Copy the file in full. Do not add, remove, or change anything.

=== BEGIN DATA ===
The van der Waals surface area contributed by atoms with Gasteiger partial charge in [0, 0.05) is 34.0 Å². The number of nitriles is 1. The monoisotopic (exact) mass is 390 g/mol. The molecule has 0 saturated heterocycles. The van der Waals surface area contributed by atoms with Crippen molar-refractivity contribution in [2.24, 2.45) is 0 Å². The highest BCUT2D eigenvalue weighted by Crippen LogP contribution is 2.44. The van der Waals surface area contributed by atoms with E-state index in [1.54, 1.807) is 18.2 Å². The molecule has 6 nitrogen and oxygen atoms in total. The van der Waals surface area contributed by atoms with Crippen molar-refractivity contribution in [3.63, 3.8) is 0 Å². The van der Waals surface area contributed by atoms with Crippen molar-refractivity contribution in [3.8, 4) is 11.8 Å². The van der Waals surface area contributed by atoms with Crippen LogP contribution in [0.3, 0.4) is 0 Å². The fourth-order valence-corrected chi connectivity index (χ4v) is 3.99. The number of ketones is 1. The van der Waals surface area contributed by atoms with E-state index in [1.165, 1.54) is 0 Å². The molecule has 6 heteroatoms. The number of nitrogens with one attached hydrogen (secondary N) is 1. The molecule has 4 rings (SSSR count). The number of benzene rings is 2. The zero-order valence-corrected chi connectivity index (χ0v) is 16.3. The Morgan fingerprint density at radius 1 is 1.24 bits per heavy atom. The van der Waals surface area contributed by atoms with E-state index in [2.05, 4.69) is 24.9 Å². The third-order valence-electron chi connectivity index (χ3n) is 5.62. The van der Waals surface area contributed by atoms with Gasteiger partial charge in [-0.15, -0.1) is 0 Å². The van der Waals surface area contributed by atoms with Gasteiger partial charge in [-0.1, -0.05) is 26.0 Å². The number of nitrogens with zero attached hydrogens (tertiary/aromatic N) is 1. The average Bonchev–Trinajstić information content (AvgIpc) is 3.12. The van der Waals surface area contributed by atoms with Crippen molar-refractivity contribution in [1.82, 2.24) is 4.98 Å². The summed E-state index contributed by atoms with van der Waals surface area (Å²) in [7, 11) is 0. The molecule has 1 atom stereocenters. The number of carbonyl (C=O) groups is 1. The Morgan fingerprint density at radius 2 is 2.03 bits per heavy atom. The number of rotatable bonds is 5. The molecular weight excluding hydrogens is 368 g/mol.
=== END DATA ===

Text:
The van der Waals surface area contributed by atoms with Gasteiger partial charge in [0, 0.05) is 34.0 Å². The number of nitriles is 1. The monoisotopic (exact) mass is 390 g/mol. The molecule has 0 saturated heterocycles. The van der Waals surface area contributed by atoms with Crippen molar-refractivity contribution in [2.24, 2.45) is 0 Å². The highest BCUT2D eigenvalue weighted by Crippen LogP contribution is 2.44. The van der Waals surface area contributed by atoms with E-state index in [1.54, 1.807) is 18.2 Å². The molecule has 6 nitrogen and oxygen atoms in total. The van der Waals surface area contributed by atoms with Crippen molar-refractivity contribution in [3.63, 3.8) is 0 Å². The van der Waals surface area contributed by atoms with Crippen molar-refractivity contribution in [3.8, 4) is 11.8 Å². The van der Waals surface area contributed by atoms with Crippen LogP contribution in [0.3, 0.4) is 0 Å². The fourth-order valence-corrected chi connectivity index (χ4v) is 3.99. The number of ketones is 1. The van der Waals surface area contributed by atoms with E-state index in [1.165, 1.54) is 0 Å². The molecule has 6 heteroatoms. The number of nitrogens with one attached hydrogen (secondary N) is 1. The molecule has 4 rings (SSSR count). The number of benzene rings is 2. The zero-order valence-corrected chi connectivity index (χ0v) is 16.3. The Morgan fingerprint density at radius 1 is 1.24 bits per heavy atom. The van der Waals surface area contributed by atoms with E-state index in [2.05, 4.69) is 24.9 Å². The third-order valence-electron chi connectivity index (χ3n) is 5.62. The van der Waals surface area contributed by atoms with Gasteiger partial charge in [-0.15, -0.1) is 0 Å². The van der Waals surface area contributed by atoms with Gasteiger partial charge in [-0.1, -0.05) is 26.0 Å². The number of nitrogens with zero attached hydrogens (tertiary/aromatic N) is 1. The average Bonchev–Trinajstić information content (AvgIpc) is 3.12. The van der Waals surface area contributed by atoms with Crippen molar-refractivity contribution in [1.82, 2.24) is 4.98 Å². The summed E-state index contributed by atoms with van der Waals surface area (Å²) in [7, 11) is 0. The molecule has 1 atom stereocenters. The number of carbonyl (C=O) groups is 1. The Morgan fingerprint density at radius 2 is 2.03 bits per heavy atom. The number of rotatable bonds is 5. The molecular weight excluding hydrogens is 368 g/mol.